While the quality of education continues to plummet, the bill for the four year long party we call ‘college’ is only growing—mostly thanks to taxpayer subsidies.

Why is the American taxpayer subsidizing what is, in its simplest form, a liberal activism bootcamp?

Former Fox Business host Trish Regan took to Twitter to express her concerns on the matter: “Universities doesn’t [sic] deserve any big tax breaks. The education INDUSTRY (and ‘industry’ it is) needs a total redo. TAXPAYER subsidies have helped colleges charge sky high tuition to indoctrinate young people with only one view of the world. Time to #CancelCollege!”

She expanded on the raised tuition shortly after, tweeting: “US TAXPAYER [dollars] are helping to subsidize institutions that pray upon young people who don’t quite yet understand the significance of borrowing 100s of thousands of dollars! Enough.” Regan liked the students loans to the “subprime home loans that let to [the] 2008 meltdown.”

After watching Millennials saddled with student loan debt they struggle to repay for decades, Generation Z is turning down the college scam.

Just because younger generations are opting to pass ‘go’ on college, does not mean they are not partaking in an alternative form of higher education. Instead, many are attending trade school—a much more efficient and practical use of their money.

Vice reports that “for decades, technical and vocational schools have been falling out of favor, as more and more people opt for getting advanced degrees at four-year colleges. But recently, with the job market over-promising and underpaying, the trend has begun to reverse: States have started to reinvest in trade schools. And the generation inheriting volatile job prospects, a gig economy, and contract pay is following suit.”

They explain Generation Z is “more often turning to trade schools to avoid the skyrocketing student debt crisis and hone skills that translate directly into jobs, from electrical engineering to cosmetology. While the power of trade unions has dwindled, and societal value still favors more elite professions, young students are finding themselves drawn to stable paychecks in fields where there’s an obvious need.”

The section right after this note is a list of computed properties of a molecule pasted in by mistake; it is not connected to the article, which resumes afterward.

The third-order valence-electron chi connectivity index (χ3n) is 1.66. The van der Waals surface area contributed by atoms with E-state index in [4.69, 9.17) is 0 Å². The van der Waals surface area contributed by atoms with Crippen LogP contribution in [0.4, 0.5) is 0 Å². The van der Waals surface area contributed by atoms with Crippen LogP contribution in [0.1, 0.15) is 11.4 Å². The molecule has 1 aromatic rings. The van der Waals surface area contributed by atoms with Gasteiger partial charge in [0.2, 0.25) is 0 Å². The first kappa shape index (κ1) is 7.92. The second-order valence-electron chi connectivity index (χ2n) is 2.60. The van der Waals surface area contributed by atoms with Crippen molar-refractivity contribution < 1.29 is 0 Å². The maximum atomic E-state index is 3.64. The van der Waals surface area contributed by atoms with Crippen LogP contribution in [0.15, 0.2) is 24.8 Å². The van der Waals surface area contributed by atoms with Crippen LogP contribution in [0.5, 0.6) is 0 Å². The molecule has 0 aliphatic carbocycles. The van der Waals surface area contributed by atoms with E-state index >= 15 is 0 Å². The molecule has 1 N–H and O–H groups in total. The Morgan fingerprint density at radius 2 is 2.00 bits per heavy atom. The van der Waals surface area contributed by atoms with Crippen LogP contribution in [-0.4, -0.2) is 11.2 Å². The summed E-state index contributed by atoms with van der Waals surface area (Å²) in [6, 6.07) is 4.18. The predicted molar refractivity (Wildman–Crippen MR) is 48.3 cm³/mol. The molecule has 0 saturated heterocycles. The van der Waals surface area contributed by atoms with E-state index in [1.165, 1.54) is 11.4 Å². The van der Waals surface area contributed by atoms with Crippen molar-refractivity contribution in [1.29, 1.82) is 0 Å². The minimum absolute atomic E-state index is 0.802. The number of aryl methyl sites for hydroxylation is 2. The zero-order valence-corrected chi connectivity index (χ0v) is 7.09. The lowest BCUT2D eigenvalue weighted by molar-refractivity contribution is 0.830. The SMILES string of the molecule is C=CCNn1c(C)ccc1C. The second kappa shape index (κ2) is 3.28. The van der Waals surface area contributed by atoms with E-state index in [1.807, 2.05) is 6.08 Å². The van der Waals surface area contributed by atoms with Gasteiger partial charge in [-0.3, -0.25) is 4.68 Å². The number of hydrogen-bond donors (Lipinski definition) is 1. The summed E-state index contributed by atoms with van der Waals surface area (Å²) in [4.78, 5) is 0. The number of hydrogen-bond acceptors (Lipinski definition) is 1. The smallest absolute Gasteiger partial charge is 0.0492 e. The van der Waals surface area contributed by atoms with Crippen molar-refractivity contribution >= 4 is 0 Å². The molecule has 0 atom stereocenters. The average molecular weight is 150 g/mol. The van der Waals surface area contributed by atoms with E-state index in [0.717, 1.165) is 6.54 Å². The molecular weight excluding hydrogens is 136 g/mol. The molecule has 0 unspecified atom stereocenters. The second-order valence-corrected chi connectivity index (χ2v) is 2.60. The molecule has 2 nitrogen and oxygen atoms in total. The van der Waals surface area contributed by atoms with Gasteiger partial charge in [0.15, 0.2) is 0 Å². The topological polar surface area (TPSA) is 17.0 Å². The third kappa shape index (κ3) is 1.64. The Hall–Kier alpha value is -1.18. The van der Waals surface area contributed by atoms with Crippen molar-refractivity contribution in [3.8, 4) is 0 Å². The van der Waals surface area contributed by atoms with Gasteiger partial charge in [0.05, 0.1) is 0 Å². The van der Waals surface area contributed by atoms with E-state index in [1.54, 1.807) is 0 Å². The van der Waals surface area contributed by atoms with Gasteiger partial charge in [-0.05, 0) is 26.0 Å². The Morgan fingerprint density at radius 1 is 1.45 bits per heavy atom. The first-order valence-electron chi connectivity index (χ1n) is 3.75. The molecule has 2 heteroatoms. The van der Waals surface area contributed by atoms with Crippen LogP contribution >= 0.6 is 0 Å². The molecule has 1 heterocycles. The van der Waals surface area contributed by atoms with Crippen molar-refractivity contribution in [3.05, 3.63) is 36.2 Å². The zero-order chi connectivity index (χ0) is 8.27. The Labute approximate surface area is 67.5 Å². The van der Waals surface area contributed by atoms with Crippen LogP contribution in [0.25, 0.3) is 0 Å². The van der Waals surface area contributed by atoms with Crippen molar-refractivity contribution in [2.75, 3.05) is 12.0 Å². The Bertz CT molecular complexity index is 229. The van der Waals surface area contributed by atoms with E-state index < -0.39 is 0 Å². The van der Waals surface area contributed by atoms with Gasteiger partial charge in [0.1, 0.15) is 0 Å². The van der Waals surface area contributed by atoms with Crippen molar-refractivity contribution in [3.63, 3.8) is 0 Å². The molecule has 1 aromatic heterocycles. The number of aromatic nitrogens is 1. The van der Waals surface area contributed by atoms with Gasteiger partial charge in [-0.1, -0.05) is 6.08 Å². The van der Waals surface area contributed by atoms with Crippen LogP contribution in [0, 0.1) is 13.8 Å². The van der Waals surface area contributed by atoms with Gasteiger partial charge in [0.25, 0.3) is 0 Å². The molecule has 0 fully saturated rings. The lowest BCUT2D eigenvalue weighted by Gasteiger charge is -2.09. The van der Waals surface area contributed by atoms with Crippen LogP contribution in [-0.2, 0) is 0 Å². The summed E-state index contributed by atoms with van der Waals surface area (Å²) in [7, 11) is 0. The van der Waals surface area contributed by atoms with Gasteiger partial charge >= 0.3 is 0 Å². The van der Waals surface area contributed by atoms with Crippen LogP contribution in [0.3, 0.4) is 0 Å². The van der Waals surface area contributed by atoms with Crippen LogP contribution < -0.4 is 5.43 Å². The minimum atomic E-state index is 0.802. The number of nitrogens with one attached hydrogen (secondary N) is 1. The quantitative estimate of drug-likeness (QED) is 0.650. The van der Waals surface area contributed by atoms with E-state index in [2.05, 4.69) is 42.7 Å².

On top of all of the aforementioned, the COVID-19 pandemic forced schools to transition online for the remainder of the spring semester and possibly the upcoming fall. Even Harvard has reverted to online attendance—though it still comes with a price tag upwards of fifty thousand dollars.

This is leaving many students, parents, and government officials questioning the need to attend college in person—or at all.

If students can complete the entirety of higher education online, is there a need for them to ever return to campus? Parents are beginning to question the system: if their children can complete their courses at their own pace, without even leaving their bed, why are are they paying such a hefty price?

This concept completely negates the entire ‘college experience’ argument as well, not that it was a hill to die on in the first place.

Between the recent executive order signed by the President that prioritizes one’s skills over their degree in federal hiring and Trump’s tweets revealing the Treasury Department will be “re-examining” both universities’ tax-exempt status and federal funding, it is safe to say the nation is moving in an increasingly college-skeptical direction.

Though a degree held weight and accompanied merit in the past, the present tells a much different story. Americans should not be subsidizing, populating, or in any way elevating institutions that are instilling values in our youth that directly contradict those of our nation.